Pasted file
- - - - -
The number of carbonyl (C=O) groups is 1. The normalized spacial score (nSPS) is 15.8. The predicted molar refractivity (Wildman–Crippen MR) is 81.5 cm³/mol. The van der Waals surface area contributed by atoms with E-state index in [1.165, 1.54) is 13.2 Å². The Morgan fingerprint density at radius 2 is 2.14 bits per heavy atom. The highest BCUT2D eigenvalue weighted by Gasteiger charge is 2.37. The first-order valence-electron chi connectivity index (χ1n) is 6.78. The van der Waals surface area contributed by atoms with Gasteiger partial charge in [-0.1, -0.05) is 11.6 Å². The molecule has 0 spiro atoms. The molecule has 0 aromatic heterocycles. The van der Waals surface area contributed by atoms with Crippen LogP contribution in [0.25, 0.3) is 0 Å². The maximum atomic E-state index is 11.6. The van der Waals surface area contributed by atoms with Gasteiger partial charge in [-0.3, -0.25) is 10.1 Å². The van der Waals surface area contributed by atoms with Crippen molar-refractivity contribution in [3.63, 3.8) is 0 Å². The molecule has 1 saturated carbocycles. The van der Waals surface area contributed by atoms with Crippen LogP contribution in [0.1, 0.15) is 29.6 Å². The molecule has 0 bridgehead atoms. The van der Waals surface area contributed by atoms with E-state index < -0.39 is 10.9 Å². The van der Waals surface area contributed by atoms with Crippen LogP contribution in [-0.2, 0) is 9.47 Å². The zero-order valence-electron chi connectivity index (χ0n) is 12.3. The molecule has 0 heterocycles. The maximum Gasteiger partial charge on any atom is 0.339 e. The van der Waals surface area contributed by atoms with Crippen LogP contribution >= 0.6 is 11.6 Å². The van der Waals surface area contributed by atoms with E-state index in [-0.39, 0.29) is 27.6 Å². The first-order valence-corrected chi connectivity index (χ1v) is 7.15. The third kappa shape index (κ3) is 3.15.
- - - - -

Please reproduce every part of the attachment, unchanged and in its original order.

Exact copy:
The number of carbonyl (C=O) groups is 1. The normalized spacial score (nSPS) is 15.8. The predicted molar refractivity (Wildman–Crippen MR) is 81.5 cm³/mol. The van der Waals surface area contributed by atoms with E-state index in [1.165, 1.54) is 13.2 Å². The Morgan fingerprint density at radius 2 is 2.14 bits per heavy atom. The highest BCUT2D eigenvalue weighted by Gasteiger charge is 2.37. The first-order valence-electron chi connectivity index (χ1n) is 6.78. The van der Waals surface area contributed by atoms with Gasteiger partial charge in [-0.1, -0.05) is 11.6 Å². The molecule has 0 spiro atoms. The molecule has 0 aromatic heterocycles. The van der Waals surface area contributed by atoms with Crippen LogP contribution in [0.25, 0.3) is 0 Å². The maximum atomic E-state index is 11.6. The van der Waals surface area contributed by atoms with Gasteiger partial charge in [-0.3, -0.25) is 10.1 Å². The van der Waals surface area contributed by atoms with Crippen molar-refractivity contribution in [3.63, 3.8) is 0 Å². The molecule has 1 saturated carbocycles. The van der Waals surface area contributed by atoms with Crippen LogP contribution in [0.1, 0.15) is 29.6 Å². The molecule has 0 bridgehead atoms. The van der Waals surface area contributed by atoms with E-state index < -0.39 is 10.9 Å². The van der Waals surface area contributed by atoms with Crippen LogP contribution in [-0.2, 0) is 9.47 Å². The zero-order valence-electron chi connectivity index (χ0n) is 12.3. The molecule has 0 heterocycles. The maximum Gasteiger partial charge on any atom is 0.339 e. The van der Waals surface area contributed by atoms with Crippen LogP contribution >= 0.6 is 11.6 Å². The van der Waals surface area contributed by atoms with E-state index in [-0.39, 0.29) is 27.6 Å². The first-order valence-corrected chi connectivity index (χ1v) is 7.15. The third kappa shape index (κ3) is 3.15.